Posts Tagged ‘Japan. Tekari’

Two peaks stood between myself and the completion of the hallowed 100. The remaining duo are actually on the same ridge line, a mere two-day walk that I could easily tie together on a three-day weekend. Timing doesn’t always work out how you plan, however, and if there was any chance of finishing off the peaks before the arrival of the winter snows then I’d have to grab every available opportunity. So, preciously two weeks after coming down the jagged spires of Tsurugi-dake I was at the southern end of the alpine spectrum, attempting to knock off Tekari as a day trip.

This mission called for back-up, and my trusty companion Fumito came to the rescue. After running my plan by him he agreed to not only shuttle me to the trailhead but also to tag along on the agonizing climb. Instead of the drive from Shiojiri, I met Fumito at Toyohashi station in Aichi Prefecture, where he had been transferred to earlier in the year. Despite its proximity to the Minami Alps, it still took us several hours to navigate the rural roads leading to the trailhead at Irōdo. One we arrived it was a simply of matter of pitching the tent by the side of the gravel road and catching a few hours of shuteye before the early dawn would signal our departure for the formidable challenge.

We embarked on our expedition shortly after dawn under a thickening sky. The route weaved through an army of cedar trees lined up in marching formation. Each step brought modest gains in altitude, as the views started to open up the higher the path forged through the woodlands. Shortly before noon the cedar gave way to trees of the more deciduous variety, and the cool autumn air brought a tightening to my lungs that threatened to bring a premature end to our operation. I stopped briefly, sucking in large pockets of air deep into the lungs until the bronchial spasms subsided. I’d never had a problem with asthma before, so I needed to hurry up and finish these last two peaks before they finished me.

The lungs somehow returned to proper working order just as we reached the junction at Mt. Irōdo. We were now officially on the ridge that ran along the entire spine of the mountain range. The altimeter read 2500 meters: preciously 1700 vertical meters higher than our Toyota parked in the valley below. The two of us were absolutely spent from the exertion of energy, but the battle was far from over. Though the majority of the steeper bits were behind us, we still needed to tramp along a ridge laden with more ups-and-downs than most roller coasters. We each downed an carb-laced energy gel and a bag of mixed nuts and slowly glided through a wooded plateau affording views of Mt. Hijiri across the valley. The cloud had yet to invade my last remaining Hyakumeizan, but the barometer warned us that menacing weather was just around the corner.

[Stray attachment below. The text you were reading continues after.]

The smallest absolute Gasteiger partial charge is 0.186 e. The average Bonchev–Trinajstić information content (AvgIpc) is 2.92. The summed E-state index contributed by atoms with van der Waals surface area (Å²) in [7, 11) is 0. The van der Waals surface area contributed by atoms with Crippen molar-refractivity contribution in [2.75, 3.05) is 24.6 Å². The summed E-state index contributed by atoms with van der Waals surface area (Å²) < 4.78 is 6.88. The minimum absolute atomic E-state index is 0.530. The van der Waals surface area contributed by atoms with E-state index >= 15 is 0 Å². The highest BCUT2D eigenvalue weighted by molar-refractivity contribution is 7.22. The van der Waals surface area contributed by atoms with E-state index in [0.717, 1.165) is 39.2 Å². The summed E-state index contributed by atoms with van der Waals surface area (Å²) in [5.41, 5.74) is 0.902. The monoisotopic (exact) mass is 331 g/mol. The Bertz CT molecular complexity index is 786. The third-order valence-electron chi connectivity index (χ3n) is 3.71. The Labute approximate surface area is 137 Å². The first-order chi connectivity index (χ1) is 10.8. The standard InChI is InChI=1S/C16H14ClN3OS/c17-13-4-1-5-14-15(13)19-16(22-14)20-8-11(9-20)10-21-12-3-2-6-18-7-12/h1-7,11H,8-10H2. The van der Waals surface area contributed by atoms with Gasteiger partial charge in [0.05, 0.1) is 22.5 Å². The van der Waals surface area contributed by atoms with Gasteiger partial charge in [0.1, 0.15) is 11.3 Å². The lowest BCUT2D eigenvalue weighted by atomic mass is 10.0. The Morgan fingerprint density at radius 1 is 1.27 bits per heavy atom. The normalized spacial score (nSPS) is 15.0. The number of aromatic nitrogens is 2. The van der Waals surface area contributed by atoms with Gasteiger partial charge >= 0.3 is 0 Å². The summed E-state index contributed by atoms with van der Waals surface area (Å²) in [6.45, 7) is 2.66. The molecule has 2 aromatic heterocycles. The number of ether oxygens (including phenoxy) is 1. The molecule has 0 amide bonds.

The pace slowed to a crawl as we followed a dry creek bed through an area ablaze with the yellows and reds of an early autumn. Just below the terminus of Mt. Izaru a small mountain spring brought refreshment to our dehydrated bodies, and by sheer luck the grade eased up just as the eaves of Tekari hut came into view. Peering over the edge of the southern ridge, the conical massif of Mt. Fuji punctuated a rolling torrent of boiling cloud, presenting a spectacle that surely would have had Hokusai glowing with delight. After chatting with the hut owner briefly, we topped out on Tekari’s tree-lined summit shortly before 3 in the afternoon. It had been one gargantuan effort to get there, and the majority of climbers would simply settle into the padded comforts of the cozy hut, but we both had work the following morning.

Clouds swept in from the east, providing a much-needed catalyst to get us moving back towards the junction. I tucked the camera away snugly in my pack, knowing that photo ops would only slow us down. We hit the junction at Irōdo a little past 4 and trudged back down into the dominion of evergreens just as the skies opened up. The canopy above kept most of the larger drops from soaking our gear as we limped through a network of downed, moss covered cedars and lumps of weathered granite. By the time we reached our automobile the first signs of dusk flickered through the forest. It was a monumental climb of nearly 12 hours that both of us vowed never to repeat. One thing was certain: the final peak would be knocked off at a much more leisurely pace.

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